Hwaomsa Temple's name is taken from that of one of the most influential
texts in the history of Korean Buddhism: the Avatamsaka Sutra, whose underlying
theme is the universal oneness of all things.
The temple was built on the slopes of striking Mt. Chirisan. While legends
say that it was built in 544 CE by Master Yon-gi, old records indicate
that it was actually established in the 8th century.
In Hwaomsa, two pagodas were built in front of one Main Hall in the
courtyard. The eastern pagoda is an unadorned five-story pagoda and the
western is a richly adorned double-pedestaled pagoda.
The Main Hall was built in 1630. To the east of the Main Hall is the
Judgment Hall in which graphic paintings of the hells can be seen. To the
west is the Hall dedicated to Avalokitesvara, the Bodhisattva of Compassion.
the Main Hall, there is a path which, after about 150 meters, leads to
Sambulam, Hermitage of the Three Buddhas. There, in the Thousand Buddhas
Hall, are statues of Sakyamuni, Amitabha and the Medicine Buddha. There
are shrines of the Big Dipper and the Mountain God as well.
To the left of the Main Hall is the Hall of the Enlightened Emperor.
(Emperor is a name for the Buddha, the Awakened One who is lord over himself.)
Built in 1703, the 160-meter-high, double-roofed building is one of the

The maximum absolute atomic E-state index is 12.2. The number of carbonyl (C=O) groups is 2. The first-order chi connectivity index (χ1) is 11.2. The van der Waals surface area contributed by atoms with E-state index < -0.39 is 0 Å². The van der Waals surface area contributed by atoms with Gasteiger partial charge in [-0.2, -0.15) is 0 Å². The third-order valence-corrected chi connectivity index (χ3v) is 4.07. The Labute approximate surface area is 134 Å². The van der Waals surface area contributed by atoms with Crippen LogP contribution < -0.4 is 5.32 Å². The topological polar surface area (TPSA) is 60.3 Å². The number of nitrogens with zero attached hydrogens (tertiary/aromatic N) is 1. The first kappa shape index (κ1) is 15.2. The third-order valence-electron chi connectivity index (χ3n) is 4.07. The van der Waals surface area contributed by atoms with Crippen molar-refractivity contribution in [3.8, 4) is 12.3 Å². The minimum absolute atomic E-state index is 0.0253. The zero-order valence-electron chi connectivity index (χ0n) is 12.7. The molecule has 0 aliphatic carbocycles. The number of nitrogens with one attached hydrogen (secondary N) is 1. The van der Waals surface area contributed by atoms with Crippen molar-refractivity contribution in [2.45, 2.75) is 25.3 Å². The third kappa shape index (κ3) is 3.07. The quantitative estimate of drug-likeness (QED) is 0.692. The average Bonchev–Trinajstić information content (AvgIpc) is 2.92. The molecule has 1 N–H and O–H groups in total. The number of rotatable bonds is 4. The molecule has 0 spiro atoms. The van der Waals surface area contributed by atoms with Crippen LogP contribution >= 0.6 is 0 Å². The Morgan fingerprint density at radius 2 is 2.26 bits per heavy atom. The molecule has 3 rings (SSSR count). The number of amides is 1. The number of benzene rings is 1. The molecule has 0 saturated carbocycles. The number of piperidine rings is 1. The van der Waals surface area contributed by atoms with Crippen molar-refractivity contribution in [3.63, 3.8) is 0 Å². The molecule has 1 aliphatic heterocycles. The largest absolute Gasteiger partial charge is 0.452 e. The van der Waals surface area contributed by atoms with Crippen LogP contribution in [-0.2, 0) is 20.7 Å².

most magnificent in Korea. The large, high roof is a tribute to the high
rank of the Buddha, who came from a royal caste. Originally the building
was called Changyukjon. Legend tells that 100 monks prayed for 100 days
to build the hall. One night, an old monk dreamt that Manjusri told him
how to collect enough money.
Each monk must wet his palm and then touch flour. The one to whom the
flour didn't stick was the right
person; this was Master Kep'a. Manjusri instructed him to ask help from
the first person he met the next day. The person was a beggar woman who,
after vowing to be reborn in a rich family, committed suicide. A few years
later, Master Kep'a met a princess. One of her hands had never opened and,
when the master opened it, on the palm was written Changyukjon. On seeing
this, King Sukchong (r. 1674-1720) decided to pay for the temple. Originally
the entire Avatamsaka Sutra was carved on granite plates on the walls,
but most of it was destroyed by the 16th century invaders. Remaining fragments
have been deposited below the statues.
In front of this hall there are two important monuments. One is the
six-meter-high stone lantern, the biggest lantern in Korea. The other is
a lion pagoda. Four sitting lions support a pagoda and each lion's face
seems to express a different emotion. Both of these stone objects date
Behind the hall, up a steep path, there is another lion pagoda, also
dating from the 7th century. Four crouching lions on a relief-adorned pagoda
carry an elegant granite reliquary. Between the lions is the figure of
a nun standing facing a stone lantern. She is the mother of the temple
founder Yon-gi, who himself is said to be crouching under the stone lantern
opposite offering a cup of tea.
Hwaomsa Temple TEL : (0664)782-7600~1
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